Walking and Waiting

For scholar Julius Esunge, In Touch materials are crucial to spreading the gospel in his native Cameroon.

Just inside the front door of Julius Esunge’s Virginia home is an office with an empty desk and a large pillow on the floor. This is where he kneels and seeks the Lord, praying for things so big they seem unreasonable.

Esunge grew up in Cameroon, and he’s heading back there on an eight-month sabbatical with his young family. As the recipient of a prestigious Fulbright U.S. Scholar grant, he’ll teach statistics at his alma mater in Buea and put In Touch discipleship materials into the hands of hundreds of national leaders.

He’s been praying for a way to rescue disadvantaged children from the streets—to give them an education and equip them as leaders for the next generation. Rather than worry about the money for this, he wrote an eight-page plan for a school he called Hope Academy. And waited.

WATCH: Julius Esunge talks about the impact of Dr. Stanley on his early life.


Then came a call from an organization with a grant to help start building, followed by a donation of property next to the University of Buea—Esunge’s alma mater. There was just one problem: The land provided wouldn’t be enough.

Esunge remembered a sermon  Dr. Stanley once gave, recalling when church leaders prayed while walking around the property he believed God intended for expanding the reach of First Baptist Atlanta. Esunge encouraged his team to take a prayer walk of their own around the land they needed. “This is a biblical principle,” he told them. “It worked for Dr. Stanley, and it can work for us.” Some months later, another neighbor donated property that nearly matched the first. Today, they continue to walk, convinced that still others will say of their land, “Here, use it for the school.”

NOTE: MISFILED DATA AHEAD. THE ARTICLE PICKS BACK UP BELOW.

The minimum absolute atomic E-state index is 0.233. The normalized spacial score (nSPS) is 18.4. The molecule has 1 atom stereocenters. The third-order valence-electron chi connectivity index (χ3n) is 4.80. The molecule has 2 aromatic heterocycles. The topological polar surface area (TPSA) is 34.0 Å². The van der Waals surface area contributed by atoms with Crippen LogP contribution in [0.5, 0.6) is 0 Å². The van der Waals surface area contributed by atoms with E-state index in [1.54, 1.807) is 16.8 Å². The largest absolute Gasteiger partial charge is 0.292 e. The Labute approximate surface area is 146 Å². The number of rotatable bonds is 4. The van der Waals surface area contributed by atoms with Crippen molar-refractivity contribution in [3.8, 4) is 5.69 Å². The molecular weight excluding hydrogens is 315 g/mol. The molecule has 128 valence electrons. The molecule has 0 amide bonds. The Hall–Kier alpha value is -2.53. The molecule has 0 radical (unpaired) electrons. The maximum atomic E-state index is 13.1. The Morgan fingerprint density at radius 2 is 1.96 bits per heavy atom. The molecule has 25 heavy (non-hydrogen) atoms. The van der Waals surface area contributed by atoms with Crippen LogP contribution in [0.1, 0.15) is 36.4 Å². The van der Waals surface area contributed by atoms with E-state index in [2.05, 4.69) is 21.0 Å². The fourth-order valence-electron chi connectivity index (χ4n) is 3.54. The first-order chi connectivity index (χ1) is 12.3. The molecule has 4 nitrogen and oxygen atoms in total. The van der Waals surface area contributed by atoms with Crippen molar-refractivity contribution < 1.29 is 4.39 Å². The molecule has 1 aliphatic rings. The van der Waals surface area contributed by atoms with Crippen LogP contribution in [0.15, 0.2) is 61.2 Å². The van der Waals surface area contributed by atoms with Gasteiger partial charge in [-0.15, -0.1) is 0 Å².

Construction has begun on a facility for preschool through eighth grade (though he envisions expanding through college). While in Cameroon teaching and preaching, Esunge will oversee the hiring of staff, with hopes of opening the school in June, just before returning to Virginia.

“These kids who are coming … are from such poor backgrounds that it’s not just school we’re doing; it’s life.” Esunge recalls how it felt to have nothing, to be abandoned as a child and left without food. Hope Academy will allow the faculty and staff to demonstrate the kindness and generosity of Christ in a sustainable way, as they equip generations of young people for brighter futures—both now and in the life to come.

Related Topics:  Mercy

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